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A Letter From An Unborn Child Who Could Never Meet His Mom

Posted: June 14, 2019

An unborn’s child fictional letter to his mom. A poignant read which will tug at your heart strings.

I regret that we could not see each other even once — I did not get a chance to see your face, just to see if it mapped my mental image of you.

I knew you inside out…

I knew your routine. You would wake up early and paati would give you something bitter to drink. After having filter kaapi you visited your favourite temple to pray for my well-being. After returning home, you would help paati in preparing breakfast and lunch. Then you headed to work.

What struck me about your routine was your discipline and punctuality. You were always ready 5 minutes in advance and never hurried through any of your chores because there wasn’t a single lazy bone in you. Another thing that I could gather from your routine is gratitude. Your day began and ended with a prayer.

A working woman and a warm human being

At work and at home you were a superwoman. The go-to-person for everything and everyone. Not one person who came to you with need for help, was turned away. Even if you did not have an answer or solution, you certainly knew whom they could approach for the same. You were full of life, and given a chance would still run to the playground for a game of kho-kho or lagori but  you were not allowed to do so as the doctor had asked you to be mindful of the fact that I was in your womb.

Our conversations…

I remember those nine months I spent in the beautiful world you created for me. It is as if every breath you took was to ensure my safety. You would eat right but occasionally  indulge in your favorite chat items which I would crave for too. You had already delegated your train friends and colleagues to knit baby clothes. But you were also reserved while expressing your feelings about me. You did not want to shower me with unwanted attention although during those quite moments when it was just you and me, you would not stop talking to me.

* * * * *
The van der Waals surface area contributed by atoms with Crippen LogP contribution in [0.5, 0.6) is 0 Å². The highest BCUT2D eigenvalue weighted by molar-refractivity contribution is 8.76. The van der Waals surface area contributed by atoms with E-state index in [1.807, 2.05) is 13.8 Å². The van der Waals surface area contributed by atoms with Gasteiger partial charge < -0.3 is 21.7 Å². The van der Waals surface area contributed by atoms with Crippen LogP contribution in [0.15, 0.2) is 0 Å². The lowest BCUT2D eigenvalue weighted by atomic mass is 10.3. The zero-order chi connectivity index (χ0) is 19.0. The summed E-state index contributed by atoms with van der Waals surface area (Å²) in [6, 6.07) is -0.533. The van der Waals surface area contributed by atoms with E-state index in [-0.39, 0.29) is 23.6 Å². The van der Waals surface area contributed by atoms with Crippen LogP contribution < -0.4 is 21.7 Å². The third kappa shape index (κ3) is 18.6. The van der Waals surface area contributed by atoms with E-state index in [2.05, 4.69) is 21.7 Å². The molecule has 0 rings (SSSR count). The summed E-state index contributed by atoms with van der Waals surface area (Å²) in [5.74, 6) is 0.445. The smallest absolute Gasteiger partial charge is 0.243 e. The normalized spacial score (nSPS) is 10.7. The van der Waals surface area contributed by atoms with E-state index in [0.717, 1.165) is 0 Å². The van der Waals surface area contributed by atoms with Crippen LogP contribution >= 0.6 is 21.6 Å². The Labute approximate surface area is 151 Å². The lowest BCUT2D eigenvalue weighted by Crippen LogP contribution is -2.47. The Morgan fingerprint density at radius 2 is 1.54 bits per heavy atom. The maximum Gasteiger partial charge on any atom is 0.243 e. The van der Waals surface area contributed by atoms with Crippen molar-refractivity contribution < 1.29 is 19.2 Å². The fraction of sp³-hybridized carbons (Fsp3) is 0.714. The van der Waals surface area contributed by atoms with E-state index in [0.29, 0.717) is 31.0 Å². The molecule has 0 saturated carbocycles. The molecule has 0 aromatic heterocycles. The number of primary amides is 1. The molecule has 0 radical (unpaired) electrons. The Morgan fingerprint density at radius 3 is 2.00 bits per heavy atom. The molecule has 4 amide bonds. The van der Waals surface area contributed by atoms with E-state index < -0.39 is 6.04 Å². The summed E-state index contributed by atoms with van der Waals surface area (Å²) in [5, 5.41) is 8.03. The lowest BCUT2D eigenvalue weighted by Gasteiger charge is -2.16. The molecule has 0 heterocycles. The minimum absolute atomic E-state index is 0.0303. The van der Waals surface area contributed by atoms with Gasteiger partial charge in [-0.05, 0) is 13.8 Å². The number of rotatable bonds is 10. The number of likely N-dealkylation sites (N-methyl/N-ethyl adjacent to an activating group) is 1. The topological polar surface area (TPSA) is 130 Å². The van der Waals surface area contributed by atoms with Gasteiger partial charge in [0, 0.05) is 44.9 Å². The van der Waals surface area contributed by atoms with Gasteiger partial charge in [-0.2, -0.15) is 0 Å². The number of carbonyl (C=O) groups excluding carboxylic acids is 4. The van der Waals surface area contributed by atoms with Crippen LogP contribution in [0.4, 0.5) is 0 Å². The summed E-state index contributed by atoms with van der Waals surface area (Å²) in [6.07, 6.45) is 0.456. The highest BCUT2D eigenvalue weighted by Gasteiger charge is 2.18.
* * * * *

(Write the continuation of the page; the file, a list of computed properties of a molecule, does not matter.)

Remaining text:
The stigma of late pregnancy

I was waiting to come out and thrash all those people who would taunt you for the delay in conceiving me. How could they? Did they even know the hardships you have been through, the endless tests and treatments you subjected yourself too? How could they blame you for not giving the family a grandchild? Shouldn’t they know better? All those relatives and random strangers who blamed your weight for the the problems in conceiving, I wish they would accompany you for your gynaec visits to dismiss their fleeting assumptions.

I know the storms you have braved in silence. You endured all the barbs and snide remarks with a smile and not let anyone know how hurt and broken you would feel at times. The tears you have cried while no one was watching. The emotional upheaval that the medications and treatment would subject you too.

If only we could meet …

And then finally the day I was the most excited about, arrived. But, alas, we could not meet. I was born dead due to medical negligence. The hospital staff mishandled the delivery and you lost your first born. I am sure those same relatives came back to blame you instead of offering a helping hand.

But Amma, if I had been alive today, I would tell you how blessed I felt to be a part of the world you created for me with utmost care and love. I would hug you and tell you that it is okay to be lazy at times, to rebel, to stand-up and talk back to the people who do not respect you.

Ma, those nine months, my well-being was your only concern. Alas, I did not get the chance to be cradled by you. I could not kiss those palms that would keep caressing the abdomen at regular intervals. But Ma, I will always pray for your well-being wherever I am.

Image Source: Pexels

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